Seminary Formation

“And he went up on the mountain and called to him those whom he desired; and they came to him. And he appointed twelve, to be with him, and to be sent out to preach and have authority to cast out demons”

(Mk. 3:13-15).

Seminary formation is all about preparing you to serve Christ and his Church. The goal is for you to become a holy priest who can lead and pastor Christ’s flock as a parish in the diocese of Boston.

There are four primary areas of formation: Human, Spiritual, Intellectual, and Pastoral. Focus on these areas ensures that you will grow in all aspects and emerge a mature man capable and ready to be ordained to the Priesthood of Jesus Christ.

1) Human Formation

To know humanity means dedicating yourself to truth, compassion, justice, balance, and respect for every person. You must develop a healthy psychological and emotional life, mature friendships, right disposition toward authority and celibacy, leadership skills, and positive social interactions within a community.

At seminary you achieve this through contemplation and everyday interactions with brother seminarians, faculty, and formators, as well as through individual meetings with formation advisors, and group conferences and seminars.

Your human formation makes you a man capable of reflecting the human perfection shining forth in the Son of God, Jesus Christ. Your personality will then become a bridge and not an obstacle for others in their meeting with Jesus Christ, the Redeemer of humanity.

2) Spiritual Formation

The basic principle of spiritual formation is “to live in intimate and unceasing union with God the Father through his Son, Jesus Christ, in the Holy Spirit”. This union, a deep and lasting relationship with God, is His gift to you and your future ministry.

The priestly way of life is one of prayer, celibate chastity, mature obedience, simplicity of life, and social justice in imitation of Jesus Christ. “For every priest his spiritual formation is the core which unifies and gives life to his being priest and his acting as a priest”.

Spiritual Formation in the seminary includes having a Spiritual Director, a priest with whom you will meet on a regular basis. It also includes a life of prayer: daily Liturgy of the Hours, devotional prayer, regular Confession, devotion to the Blessed Mother, retreats, and days of personal reflection and meditation.

3) Intellectual Formation

Your intellectual formation means becoming a priest who seeks an ever-deeper knowledge of the divine mysteries. You do this so that you may go out and teach the Gospel to all people and bring them the eternal joy and salvation of Christ. As a His disciple, you not only learn about Christ, but about all things that will help you bring Christ to others.

Seminary intellectual formation deepens and prolongs the teaching that is part of every Christian’s life. It includes the study of Philosophy, as a preparation and foundation for Theological Studies. Typically, before ordination, you will earn a bachelor’s degree in Philosophy and a Master of Divinity or a Master of Arts in Theology. These courses of study include a strong focus on Metaphysics Philosophy as well as Systematic, Moral, Scriptural, and Practical Theology, and other courses specific to Priestly Ministry.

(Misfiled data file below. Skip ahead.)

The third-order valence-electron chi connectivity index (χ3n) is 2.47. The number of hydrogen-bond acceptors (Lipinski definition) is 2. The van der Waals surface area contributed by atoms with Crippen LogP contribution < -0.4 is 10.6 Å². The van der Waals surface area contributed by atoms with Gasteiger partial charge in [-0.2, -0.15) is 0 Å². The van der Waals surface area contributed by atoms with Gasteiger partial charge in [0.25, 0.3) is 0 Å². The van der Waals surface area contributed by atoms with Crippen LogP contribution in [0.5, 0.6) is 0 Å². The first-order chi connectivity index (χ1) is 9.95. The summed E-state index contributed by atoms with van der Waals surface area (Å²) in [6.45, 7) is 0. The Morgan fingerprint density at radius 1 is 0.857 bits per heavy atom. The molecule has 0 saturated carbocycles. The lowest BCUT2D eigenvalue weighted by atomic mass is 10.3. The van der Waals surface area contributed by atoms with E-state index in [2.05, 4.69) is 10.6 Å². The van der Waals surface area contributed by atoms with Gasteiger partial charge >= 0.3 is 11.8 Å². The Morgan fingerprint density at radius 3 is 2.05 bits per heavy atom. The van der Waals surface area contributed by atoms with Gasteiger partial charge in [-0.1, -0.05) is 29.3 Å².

4) Pastoral Formation

Pastoral formation is where everything comes together and you are formed into a true shepherd of souls after the example of our Lord Jesus Christ (teacher, priest, and shepherd). By the grace of Holy Orders, a priest stands and acts in the name and person of Jesus Christ in the community.

He effectively communicates the mysteries of faith.

• through his human personality as a bridge,
• through his personal witness of faith rooted in his spiritual life,
• and through his knowledge of faith.

This transition happens in stages with support at every step. Each year in seminary, you become more deeply involved in pastoral activity outside of the seminary community in parish settings and in charitable institutions (such as by visiting those in prison, hospitals, and homeless shelters). As you draw closer to ordination, you spend most of your time serving and residing at a parish. Then, in your final year and as an ordained Transitional Deacon, you enter intentionally into a particular parish.

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About the Seminary

These seminarians all started out right where you are now — exploring their calling and probably feeling the same anticipation you feel as well. You are in good and blessed company.

Meet our Seminarians

These seminarians all started out right where you are now — exploring their calling and probably feeling the same anticipation you feel as well. You are in holy and blessed company.

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